What is the Application Process for Social Security Disability and SSI?
How do you Win Benefits under Social Security Disability or SSI?
If I am determined disabled, how far back will Social Security pay benefits?
How do you prove your disability case if you have a mental condition?
What Can I Do to Improve My Chances of Winning Disability Benefits
Common Mistakes after Receiving a Denial of Social Security Disability or SSI Benefits
How to File for Disability - Tips for Filing
If You Get Approved For SSDI Will You Also Get Medicare?
How much does a Social Security disability attorney get paid?
Social Security Disability SSI Criteria and the Evaluation Process
How long does it take to be approved for SSI or Social Security disability?
What do you Need to Prove to Qualify for Disability Benefits?
Social Security Disability SSI and Fibromyalgia
Social Security Disability SSI and Degenerative Disc Disease
Can I Qualify For Disability and Receive Benefits based on Depression?
Answers to questions about SSD and SSI disability
What Disabilities Qualify for SSI and Social Security Disability Benefits?
Social Security Disability Status
Social Security Disability Tips ó how a claim gets worked on
Social Security Disability, SSI Disability - Terms, Definitions, Concepts
Will Being A Veteran Affect Your Eligibility And Chances For Social Security Disability?
How to prove you are disabled
and win disability benefits
Being a veteran has no bearing upon your eligibility for Social Security disability, nor does it increase your chances of being approved for disability benefits. Individuals who are actually receiving disability benefits from the Veterans Administration are routinely denied for Social Security benefits.
Why? The answer is simple. The definition of disability is different for the two programs.
The Social Security definition of disability involves an impairment that prevents an individual from performing any of their past work, or any other work at a substantial level for at least twelve continuous months. Social Security disability is a total disability program, whereas VA disability is based upon a percentage system that allows for partial disability.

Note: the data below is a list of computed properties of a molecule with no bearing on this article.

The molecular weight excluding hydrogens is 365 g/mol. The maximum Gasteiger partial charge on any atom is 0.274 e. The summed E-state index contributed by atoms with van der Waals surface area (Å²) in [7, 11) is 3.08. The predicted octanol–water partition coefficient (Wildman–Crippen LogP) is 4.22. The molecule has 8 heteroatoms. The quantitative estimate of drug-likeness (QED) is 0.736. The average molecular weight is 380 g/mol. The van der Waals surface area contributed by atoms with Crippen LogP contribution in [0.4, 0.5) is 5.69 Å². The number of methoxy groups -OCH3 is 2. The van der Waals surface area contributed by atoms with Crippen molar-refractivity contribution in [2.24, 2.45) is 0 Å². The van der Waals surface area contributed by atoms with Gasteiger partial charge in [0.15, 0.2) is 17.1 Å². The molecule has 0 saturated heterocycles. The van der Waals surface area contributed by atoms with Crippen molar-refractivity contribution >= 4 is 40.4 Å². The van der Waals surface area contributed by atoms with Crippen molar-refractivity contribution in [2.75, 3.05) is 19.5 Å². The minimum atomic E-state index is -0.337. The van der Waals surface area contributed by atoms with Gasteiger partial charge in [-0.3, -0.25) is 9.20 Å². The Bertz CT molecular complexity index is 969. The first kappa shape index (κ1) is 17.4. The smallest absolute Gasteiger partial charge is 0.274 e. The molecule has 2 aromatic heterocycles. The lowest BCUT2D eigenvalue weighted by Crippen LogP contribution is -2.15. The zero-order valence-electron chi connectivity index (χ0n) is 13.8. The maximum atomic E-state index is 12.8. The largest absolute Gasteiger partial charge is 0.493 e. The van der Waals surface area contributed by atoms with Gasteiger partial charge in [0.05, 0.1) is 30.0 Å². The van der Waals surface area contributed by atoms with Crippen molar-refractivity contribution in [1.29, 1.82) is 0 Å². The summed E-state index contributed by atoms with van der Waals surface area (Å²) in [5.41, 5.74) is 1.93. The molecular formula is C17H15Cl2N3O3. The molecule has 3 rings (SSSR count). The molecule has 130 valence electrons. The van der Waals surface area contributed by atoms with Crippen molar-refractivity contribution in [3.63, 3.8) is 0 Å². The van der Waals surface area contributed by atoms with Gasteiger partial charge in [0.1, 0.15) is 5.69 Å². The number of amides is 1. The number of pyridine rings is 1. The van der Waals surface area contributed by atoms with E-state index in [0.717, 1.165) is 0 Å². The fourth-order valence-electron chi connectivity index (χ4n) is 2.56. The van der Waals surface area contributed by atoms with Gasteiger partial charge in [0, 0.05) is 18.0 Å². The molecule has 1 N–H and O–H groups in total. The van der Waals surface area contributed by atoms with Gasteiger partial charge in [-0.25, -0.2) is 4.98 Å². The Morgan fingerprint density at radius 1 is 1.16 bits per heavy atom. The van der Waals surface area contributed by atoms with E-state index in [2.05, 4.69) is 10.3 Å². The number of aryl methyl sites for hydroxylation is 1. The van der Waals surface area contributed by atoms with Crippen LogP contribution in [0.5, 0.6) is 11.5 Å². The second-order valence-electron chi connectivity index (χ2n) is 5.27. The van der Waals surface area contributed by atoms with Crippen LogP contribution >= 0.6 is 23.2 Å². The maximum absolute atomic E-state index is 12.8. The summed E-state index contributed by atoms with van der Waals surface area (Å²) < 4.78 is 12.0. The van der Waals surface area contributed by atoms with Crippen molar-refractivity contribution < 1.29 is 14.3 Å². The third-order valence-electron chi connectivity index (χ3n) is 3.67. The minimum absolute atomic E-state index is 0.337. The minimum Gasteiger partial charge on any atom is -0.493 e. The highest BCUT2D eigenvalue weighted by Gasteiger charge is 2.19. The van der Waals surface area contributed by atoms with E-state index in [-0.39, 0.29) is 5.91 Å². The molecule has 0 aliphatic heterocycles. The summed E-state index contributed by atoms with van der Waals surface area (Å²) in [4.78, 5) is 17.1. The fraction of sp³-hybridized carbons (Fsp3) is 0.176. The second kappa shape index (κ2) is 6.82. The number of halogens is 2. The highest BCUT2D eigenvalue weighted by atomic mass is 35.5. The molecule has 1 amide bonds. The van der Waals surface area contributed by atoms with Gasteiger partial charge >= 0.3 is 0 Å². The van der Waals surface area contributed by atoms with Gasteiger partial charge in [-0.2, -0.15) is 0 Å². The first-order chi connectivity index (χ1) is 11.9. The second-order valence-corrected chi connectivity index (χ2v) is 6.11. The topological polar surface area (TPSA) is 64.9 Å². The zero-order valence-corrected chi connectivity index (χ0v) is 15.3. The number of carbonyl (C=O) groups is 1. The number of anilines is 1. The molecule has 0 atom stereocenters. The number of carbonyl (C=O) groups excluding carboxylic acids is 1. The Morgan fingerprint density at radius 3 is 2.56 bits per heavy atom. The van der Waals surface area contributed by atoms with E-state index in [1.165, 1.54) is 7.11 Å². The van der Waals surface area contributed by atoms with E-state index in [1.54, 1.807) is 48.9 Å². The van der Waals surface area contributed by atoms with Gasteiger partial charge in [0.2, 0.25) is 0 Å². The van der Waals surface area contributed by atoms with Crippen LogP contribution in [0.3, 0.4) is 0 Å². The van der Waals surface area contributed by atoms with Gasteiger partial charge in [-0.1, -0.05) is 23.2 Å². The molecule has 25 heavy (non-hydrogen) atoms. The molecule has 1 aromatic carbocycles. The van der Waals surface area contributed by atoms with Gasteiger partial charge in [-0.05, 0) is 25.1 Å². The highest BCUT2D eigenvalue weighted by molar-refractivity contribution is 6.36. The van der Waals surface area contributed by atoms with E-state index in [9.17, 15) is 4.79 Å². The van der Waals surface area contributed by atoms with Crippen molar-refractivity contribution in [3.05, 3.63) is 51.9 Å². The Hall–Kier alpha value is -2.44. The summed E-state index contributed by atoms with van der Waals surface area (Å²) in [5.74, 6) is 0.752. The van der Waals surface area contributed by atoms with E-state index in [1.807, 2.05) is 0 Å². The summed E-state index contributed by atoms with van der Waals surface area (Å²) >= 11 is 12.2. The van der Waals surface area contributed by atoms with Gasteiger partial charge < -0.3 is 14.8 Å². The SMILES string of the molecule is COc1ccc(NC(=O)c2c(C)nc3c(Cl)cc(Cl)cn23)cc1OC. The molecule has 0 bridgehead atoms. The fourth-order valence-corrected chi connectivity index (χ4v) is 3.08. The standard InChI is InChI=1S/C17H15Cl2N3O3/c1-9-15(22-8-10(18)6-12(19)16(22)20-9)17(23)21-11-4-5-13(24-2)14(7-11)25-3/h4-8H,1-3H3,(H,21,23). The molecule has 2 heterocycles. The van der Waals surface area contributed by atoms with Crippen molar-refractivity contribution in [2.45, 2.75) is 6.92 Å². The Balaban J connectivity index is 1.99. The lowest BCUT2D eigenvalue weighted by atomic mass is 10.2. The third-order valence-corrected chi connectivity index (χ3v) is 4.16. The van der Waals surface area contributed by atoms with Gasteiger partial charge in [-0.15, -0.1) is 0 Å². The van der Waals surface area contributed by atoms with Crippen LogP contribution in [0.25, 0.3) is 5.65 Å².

Additionally, work plays no part in VA disability determinations. This means that veterans can receive full 100% rated disability benefits while working a full time job if they are able. Considering these differences it is easy to see how being a veteran or receiving disability from the VA may or may not have an affect upon a personís chance of being approved for Social Security disability.
If a veteran files for disability, they are evaluated under Social Security medical and vocational criteria whether they are receiving disability from the VA or not. If it is determined that their medical or mental impairment meets or medically equals the severity requirements of an impairment listing, or the limitations imposed by their impairment cause their residual functional capacity (what they are able to do in spite of their limitations) to be so restrictive that it precludes the performance of any past work or even other work at a SGA level, then veterans,like any other disability applicants, may be approved for disability benefits.
The only advantage a veteran might have over another person is the fact that they have most likely been able to receive medical treatment for their impairments. Since Social Security likes to have at least a twelve-month longitudinal medical history that includes current treatment notes (three months old or less) to make their disability determinations, it does stand to reason that a more thorough evaluation of an individualís impairment and limitations could help their chances of receiving a Social Security disability medical allowance.
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Topics and Questions
SSD and SSI are Federal Programs
The title II Social Security Disability and title 16 SSI Disability programs operate under federal guidelines and, therefore, the program requirements--medical and non-medical--apply to all states:
Alabama, Alaska, Arizona, Arkansas, California, Colorado, Connecticut, Delaware, Florida, Georgia, Hawaii, Idaho, Indiana, Illinois, Iowa, Kansas, Kentucky, Louisiana, Maine, Maryland, Massachusetts, Michigan, Minnesota, Mississippi, Missouri, Montana, Nebraska, Nevada, New Hampshire, New Jersey, New Mexico, New York, North Carolina, North Dakota, Ohio, Oklahoma, Oregon, Pennsylvania, Rhode Island, South Carolina, South Dakota, Tennessee, Texas, Utah, Vermont, Virginia, Washington, West Virginia, Wisconsin, Wyoming
Recent approval and denial statistics for various states can be viewed here:
Social Security Disability, SSI Approval and Denial Statistics by state
Special Section: Disability Lawyers and unnecessary claim denials